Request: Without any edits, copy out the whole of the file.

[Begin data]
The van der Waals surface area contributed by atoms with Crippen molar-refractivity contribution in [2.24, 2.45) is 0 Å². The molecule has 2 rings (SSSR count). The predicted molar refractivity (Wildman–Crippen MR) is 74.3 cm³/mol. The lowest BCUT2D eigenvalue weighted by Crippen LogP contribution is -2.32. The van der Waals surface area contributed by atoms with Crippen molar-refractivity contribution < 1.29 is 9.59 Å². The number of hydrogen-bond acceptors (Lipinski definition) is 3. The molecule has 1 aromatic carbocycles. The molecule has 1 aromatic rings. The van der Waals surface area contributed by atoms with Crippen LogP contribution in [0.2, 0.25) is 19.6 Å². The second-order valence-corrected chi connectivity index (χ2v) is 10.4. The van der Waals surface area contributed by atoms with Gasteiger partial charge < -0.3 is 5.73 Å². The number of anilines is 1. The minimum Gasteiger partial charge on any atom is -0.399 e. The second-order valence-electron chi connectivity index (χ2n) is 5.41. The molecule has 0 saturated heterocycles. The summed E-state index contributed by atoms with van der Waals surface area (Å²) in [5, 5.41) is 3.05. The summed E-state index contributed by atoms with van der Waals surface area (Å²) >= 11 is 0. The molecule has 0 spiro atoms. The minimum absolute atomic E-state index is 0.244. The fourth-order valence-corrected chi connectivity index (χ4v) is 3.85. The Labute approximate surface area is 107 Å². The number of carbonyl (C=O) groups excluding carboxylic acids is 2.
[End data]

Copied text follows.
The van der Waals surface area contributed by atoms with Crippen molar-refractivity contribution in [2.24, 2.45) is 0 Å². The molecule has 2 rings (SSSR count). The predicted molar refractivity (Wildman–Crippen MR) is 74.3 cm³/mol. The lowest BCUT2D eigenvalue weighted by Crippen LogP contribution is -2.32. The van der Waals surface area contributed by atoms with Crippen molar-refractivity contribution < 1.29 is 9.59 Å². The number of hydrogen-bond acceptors (Lipinski definition) is 3. The molecule has 1 aromatic carbocycles. The molecule has 1 aromatic rings. The van der Waals surface area contributed by atoms with Crippen LogP contribution in [0.2, 0.25) is 19.6 Å². The second-order valence-corrected chi connectivity index (χ2v) is 10.4. The van der Waals surface area contributed by atoms with Gasteiger partial charge < -0.3 is 5.73 Å². The number of anilines is 1. The minimum Gasteiger partial charge on any atom is -0.399 e. The second-order valence-electron chi connectivity index (χ2n) is 5.41. The molecule has 0 saturated heterocycles. The summed E-state index contributed by atoms with van der Waals surface area (Å²) in [5, 5.41) is 3.05. The summed E-state index contributed by atoms with van der Waals surface area (Å²) >= 11 is 0. The molecule has 0 spiro atoms. The minimum absolute atomic E-state index is 0.244. The fourth-order valence-corrected chi connectivity index (χ4v) is 3.85. The Labute approximate surface area is 107 Å². The number of carbonyl (C=O) groups excluding carboxylic acids is 2.